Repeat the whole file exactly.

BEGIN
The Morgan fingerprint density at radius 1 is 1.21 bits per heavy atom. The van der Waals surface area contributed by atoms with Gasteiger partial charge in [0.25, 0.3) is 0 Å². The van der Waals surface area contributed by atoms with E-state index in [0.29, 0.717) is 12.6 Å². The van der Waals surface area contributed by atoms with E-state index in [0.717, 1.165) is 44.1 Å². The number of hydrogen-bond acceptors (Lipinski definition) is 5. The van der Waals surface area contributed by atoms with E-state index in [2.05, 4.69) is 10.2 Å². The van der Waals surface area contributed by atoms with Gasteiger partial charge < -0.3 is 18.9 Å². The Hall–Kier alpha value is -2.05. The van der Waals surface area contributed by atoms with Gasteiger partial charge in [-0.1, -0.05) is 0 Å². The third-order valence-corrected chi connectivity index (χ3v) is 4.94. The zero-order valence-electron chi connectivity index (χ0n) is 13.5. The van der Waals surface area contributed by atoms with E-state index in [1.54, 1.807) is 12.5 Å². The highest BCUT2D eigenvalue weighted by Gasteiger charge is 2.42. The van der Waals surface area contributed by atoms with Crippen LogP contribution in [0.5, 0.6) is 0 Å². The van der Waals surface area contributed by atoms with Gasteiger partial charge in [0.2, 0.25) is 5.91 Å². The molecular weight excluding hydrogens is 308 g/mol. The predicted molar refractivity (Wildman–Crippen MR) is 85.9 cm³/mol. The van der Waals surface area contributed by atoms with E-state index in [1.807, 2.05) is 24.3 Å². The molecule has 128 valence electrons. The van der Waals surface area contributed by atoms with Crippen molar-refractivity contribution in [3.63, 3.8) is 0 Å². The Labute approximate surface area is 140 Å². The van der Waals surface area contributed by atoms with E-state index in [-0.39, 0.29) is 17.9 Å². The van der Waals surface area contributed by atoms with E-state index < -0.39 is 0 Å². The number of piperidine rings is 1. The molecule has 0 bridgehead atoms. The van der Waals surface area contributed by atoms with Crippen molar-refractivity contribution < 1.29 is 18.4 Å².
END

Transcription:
The Morgan fingerprint density at radius 1 is 1.21 bits per heavy atom. The van der Waals surface area contributed by atoms with Gasteiger partial charge in [0.25, 0.3) is 0 Å². The van der Waals surface area contributed by atoms with E-state index in [0.29, 0.717) is 12.6 Å². The van der Waals surface area contributed by atoms with E-state index in [0.717, 1.165) is 44.1 Å². The number of hydrogen-bond acceptors (Lipinski definition) is 5. The van der Waals surface area contributed by atoms with E-state index in [2.05, 4.69) is 10.2 Å². The van der Waals surface area contributed by atoms with Gasteiger partial charge < -0.3 is 18.9 Å². The Hall–Kier alpha value is -2.05. The van der Waals surface area contributed by atoms with Gasteiger partial charge in [-0.1, -0.05) is 0 Å². The third-order valence-corrected chi connectivity index (χ3v) is 4.94. The zero-order valence-electron chi connectivity index (χ0n) is 13.5. The van der Waals surface area contributed by atoms with E-state index in [1.54, 1.807) is 12.5 Å². The highest BCUT2D eigenvalue weighted by Gasteiger charge is 2.42. The van der Waals surface area contributed by atoms with Crippen LogP contribution in [0.5, 0.6) is 0 Å². The van der Waals surface area contributed by atoms with Gasteiger partial charge in [0.2, 0.25) is 5.91 Å². The molecular weight excluding hydrogens is 308 g/mol. The predicted molar refractivity (Wildman–Crippen MR) is 85.9 cm³/mol. The van der Waals surface area contributed by atoms with E-state index in [1.807, 2.05) is 24.3 Å². The molecule has 128 valence electrons. The van der Waals surface area contributed by atoms with Crippen molar-refractivity contribution in [3.63, 3.8) is 0 Å². The Labute approximate surface area is 140 Å². The van der Waals surface area contributed by atoms with E-state index in [-0.39, 0.29) is 17.9 Å². The van der Waals surface area contributed by atoms with E-state index < -0.39 is 0 Å². The number of piperidine rings is 1. The molecule has 0 bridgehead atoms. The van der Waals surface area contributed by atoms with Crippen molar-refractivity contribution < 1.29 is 18.4 Å².